Supreme Court supportive of InSite


in Canada, Economics, Law, Politics, Rants, Science, Security

The Supreme Court of Canada’s unanimous decision to support Vancouver’s safe injection site is very encouraging, particularly in the present political context. Overall, the direction of Canada’s policy toward illegal drugs is depressing and frustrating. We are choosing the emulate the country with the worst drug policy in the developed world – the United States. We are pursuing a hopeless policy of prohibition, while trying to shut down options with a better chance of success, such as those that seek to reduce the harm associated with addiction.

Politicians often choose to cater to the irrational fears and biases of the general population. Judges are a bit freer to consider the ethics and evidence that bear upon a situation. That seems to be what the Supreme Court has done in this case:

During its eight years of operation, Insite has been proven to save lives with no discernible negative impact on the public safety and health objectives of Canada. The effect of denying the services of Insite to the population it serves and the correlative increase in the risk of death and disease to injection drug users is grossly disproportionate to any benefit that Canada might derive from presenting a uniform stance on the possession of narcotics.

Hopefully, this ruling will prompt a broader rethink of how Canada deals with drugs that are currently prohibited.


{ 11 comments… read them below or add one }

Mica Prazak October 4, 2011 at 1:50 pm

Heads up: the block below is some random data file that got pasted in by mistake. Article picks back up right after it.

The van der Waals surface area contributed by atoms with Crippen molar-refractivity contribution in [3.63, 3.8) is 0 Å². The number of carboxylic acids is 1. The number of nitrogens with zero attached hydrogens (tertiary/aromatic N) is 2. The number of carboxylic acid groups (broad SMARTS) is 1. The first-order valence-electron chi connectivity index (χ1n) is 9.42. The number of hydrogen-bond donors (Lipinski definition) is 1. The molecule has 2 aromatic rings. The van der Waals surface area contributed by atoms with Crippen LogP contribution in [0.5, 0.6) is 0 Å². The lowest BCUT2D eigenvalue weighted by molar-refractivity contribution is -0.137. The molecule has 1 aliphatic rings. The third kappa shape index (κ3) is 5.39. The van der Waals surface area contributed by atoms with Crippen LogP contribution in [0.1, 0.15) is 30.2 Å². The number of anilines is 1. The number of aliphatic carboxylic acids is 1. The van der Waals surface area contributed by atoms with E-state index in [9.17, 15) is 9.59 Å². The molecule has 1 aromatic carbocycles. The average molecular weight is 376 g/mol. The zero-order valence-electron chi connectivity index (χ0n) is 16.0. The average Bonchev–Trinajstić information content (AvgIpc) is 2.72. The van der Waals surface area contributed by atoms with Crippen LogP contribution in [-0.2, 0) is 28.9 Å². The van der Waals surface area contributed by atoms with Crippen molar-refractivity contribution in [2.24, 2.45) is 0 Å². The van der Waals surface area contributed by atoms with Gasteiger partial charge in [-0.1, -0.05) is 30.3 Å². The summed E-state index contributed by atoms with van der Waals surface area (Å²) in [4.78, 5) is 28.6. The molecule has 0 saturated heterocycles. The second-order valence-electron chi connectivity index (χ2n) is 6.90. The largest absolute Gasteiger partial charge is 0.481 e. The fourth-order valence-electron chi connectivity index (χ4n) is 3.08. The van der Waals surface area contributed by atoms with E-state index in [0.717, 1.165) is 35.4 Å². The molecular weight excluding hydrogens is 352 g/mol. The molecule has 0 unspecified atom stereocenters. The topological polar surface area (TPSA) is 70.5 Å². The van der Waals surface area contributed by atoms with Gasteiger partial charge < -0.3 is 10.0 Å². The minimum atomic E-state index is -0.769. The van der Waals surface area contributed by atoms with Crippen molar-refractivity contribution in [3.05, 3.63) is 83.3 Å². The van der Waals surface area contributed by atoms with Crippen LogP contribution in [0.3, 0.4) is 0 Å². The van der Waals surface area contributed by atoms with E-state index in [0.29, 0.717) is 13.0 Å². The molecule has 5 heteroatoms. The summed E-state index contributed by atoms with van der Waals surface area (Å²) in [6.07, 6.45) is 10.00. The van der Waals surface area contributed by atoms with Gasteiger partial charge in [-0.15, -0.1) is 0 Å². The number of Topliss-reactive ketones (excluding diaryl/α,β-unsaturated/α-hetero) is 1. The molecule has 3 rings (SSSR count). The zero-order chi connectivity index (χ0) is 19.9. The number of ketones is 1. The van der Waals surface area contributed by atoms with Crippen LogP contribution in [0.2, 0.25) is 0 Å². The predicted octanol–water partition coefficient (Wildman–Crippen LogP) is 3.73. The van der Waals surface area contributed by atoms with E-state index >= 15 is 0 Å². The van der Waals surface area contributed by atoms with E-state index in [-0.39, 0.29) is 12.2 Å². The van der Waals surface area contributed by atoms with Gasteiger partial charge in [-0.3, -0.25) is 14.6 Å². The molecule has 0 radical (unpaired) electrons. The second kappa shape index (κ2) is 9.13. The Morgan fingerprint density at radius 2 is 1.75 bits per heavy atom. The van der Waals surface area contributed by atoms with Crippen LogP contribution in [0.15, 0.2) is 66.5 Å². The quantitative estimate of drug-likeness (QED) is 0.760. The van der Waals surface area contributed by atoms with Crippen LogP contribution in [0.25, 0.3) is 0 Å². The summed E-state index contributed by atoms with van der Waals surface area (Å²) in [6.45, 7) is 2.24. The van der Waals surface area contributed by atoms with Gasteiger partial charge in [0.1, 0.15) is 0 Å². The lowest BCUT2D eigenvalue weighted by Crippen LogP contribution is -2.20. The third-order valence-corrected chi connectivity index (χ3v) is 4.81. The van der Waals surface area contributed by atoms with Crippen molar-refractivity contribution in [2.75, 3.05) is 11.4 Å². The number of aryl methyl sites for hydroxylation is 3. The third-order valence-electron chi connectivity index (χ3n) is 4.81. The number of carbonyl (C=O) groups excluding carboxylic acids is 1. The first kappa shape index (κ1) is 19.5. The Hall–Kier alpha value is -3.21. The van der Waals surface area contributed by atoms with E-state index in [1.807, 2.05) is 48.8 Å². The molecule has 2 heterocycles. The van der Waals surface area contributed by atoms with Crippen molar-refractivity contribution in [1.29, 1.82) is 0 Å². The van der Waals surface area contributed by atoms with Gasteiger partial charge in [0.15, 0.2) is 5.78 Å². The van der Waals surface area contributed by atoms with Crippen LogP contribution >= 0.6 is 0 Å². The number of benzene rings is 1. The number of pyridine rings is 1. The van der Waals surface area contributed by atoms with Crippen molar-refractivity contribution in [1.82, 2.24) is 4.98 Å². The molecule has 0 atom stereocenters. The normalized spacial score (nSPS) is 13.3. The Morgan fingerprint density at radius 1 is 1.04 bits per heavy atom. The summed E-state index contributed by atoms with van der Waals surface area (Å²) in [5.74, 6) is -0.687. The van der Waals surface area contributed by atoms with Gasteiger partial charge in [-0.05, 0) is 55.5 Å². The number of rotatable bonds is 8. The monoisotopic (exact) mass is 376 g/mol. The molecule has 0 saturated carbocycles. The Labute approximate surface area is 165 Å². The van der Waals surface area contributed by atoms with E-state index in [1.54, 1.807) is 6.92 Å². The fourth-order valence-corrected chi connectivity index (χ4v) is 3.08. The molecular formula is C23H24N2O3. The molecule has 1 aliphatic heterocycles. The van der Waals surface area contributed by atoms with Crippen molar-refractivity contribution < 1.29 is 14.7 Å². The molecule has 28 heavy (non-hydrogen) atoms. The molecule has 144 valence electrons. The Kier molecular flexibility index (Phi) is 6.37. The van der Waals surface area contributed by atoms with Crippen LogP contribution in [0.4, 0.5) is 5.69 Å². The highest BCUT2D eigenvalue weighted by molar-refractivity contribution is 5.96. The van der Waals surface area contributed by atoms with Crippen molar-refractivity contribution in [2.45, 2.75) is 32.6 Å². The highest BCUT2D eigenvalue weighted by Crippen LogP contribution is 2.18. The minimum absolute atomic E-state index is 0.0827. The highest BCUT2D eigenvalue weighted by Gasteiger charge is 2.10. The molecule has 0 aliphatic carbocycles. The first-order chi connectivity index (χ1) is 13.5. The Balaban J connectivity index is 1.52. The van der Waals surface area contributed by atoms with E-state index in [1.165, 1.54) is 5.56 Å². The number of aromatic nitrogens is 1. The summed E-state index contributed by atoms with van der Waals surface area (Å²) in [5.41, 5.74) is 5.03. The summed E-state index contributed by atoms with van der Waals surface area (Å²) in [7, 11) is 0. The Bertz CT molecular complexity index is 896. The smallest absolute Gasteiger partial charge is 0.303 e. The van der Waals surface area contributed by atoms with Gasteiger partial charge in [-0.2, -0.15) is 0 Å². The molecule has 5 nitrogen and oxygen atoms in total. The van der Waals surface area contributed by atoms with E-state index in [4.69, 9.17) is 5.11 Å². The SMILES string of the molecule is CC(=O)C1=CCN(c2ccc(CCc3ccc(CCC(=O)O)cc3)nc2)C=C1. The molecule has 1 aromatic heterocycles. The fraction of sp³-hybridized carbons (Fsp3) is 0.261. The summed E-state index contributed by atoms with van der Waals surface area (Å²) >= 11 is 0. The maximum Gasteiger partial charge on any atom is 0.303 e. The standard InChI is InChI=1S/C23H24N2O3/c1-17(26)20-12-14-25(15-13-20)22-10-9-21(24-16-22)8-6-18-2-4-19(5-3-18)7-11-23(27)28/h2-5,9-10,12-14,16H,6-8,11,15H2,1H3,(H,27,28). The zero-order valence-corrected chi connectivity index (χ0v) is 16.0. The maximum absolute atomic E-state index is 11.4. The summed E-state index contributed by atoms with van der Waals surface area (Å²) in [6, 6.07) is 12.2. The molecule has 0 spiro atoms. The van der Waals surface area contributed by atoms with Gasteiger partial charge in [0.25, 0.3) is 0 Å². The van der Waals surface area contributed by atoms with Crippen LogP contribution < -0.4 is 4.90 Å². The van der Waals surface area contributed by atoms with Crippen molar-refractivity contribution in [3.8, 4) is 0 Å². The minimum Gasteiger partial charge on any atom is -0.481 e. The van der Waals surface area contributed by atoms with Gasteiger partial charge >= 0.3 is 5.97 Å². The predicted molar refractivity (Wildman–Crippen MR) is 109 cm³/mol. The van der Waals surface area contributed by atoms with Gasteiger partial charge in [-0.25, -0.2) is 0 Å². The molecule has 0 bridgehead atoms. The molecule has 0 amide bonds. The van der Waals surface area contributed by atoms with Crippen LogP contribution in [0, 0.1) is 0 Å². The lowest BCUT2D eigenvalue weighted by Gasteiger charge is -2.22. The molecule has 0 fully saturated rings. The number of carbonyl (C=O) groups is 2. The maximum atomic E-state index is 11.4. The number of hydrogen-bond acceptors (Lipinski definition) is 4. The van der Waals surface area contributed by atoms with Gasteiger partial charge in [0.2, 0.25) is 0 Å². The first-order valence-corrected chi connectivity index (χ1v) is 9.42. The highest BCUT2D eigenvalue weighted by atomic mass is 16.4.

Personally, I support Insite. However, that being said, this is one of the issues I can completely understand arguments against.

alena October 5, 2011 at 12:23 am

I volunteered at Insite and definitely support the program and funding for it. I think that it serves a critical function and actually protects everyone from the dreadful consequences of drug addiction. I personally think that much more has to be done before people get to that point. So many factors contribute to the situation that we face that there is no single solution or point of view.

oleh October 8, 2011 at 9:39 pm

Drug abuse is a social and health problem. It is difficult to determine how much criminilization contributes to or lessens the extent of the problem.

I support Insite. It deals practically with the social and heatlh problem. Drug abuse does and will occur. The question is to try to reduce the consequences.

RECOVERED ADDICT October 10, 2011 at 1:49 pm

During its eight years of operation, Insite has been proven to save lives with no discernible negative impact on the public safety and health objectives of Canada

TURNING TRICKS BEG BORROWING AND STEALING are now cosidered a normal life here in canada I guess as long as it’s not your children we happily support this lifestyle and say there’s no negative impact insite may bring people back to life but the long term effect of harm reduction is nothing short of dead people walking since when is supporting a ten year opiate intake considered helpfull, any human form subjected to opiates for this lenght of time will have very serious health implications and longterm suffering check out some of these graduates of insite

Milan October 10, 2011 at 3:33 pm

Nobody is claiming that opiate addiction is healthy or not a problem. Rather, the evidence suggests that a world with InSite is better than one without it. People would still be using drugs if the clinic did not exist, but they would be more likely to contract diseases from dirty needles and to die of overdoses.

InSite also gives addicts at least some contact with the medical system.

oleh October 12, 2011 at 1:57 am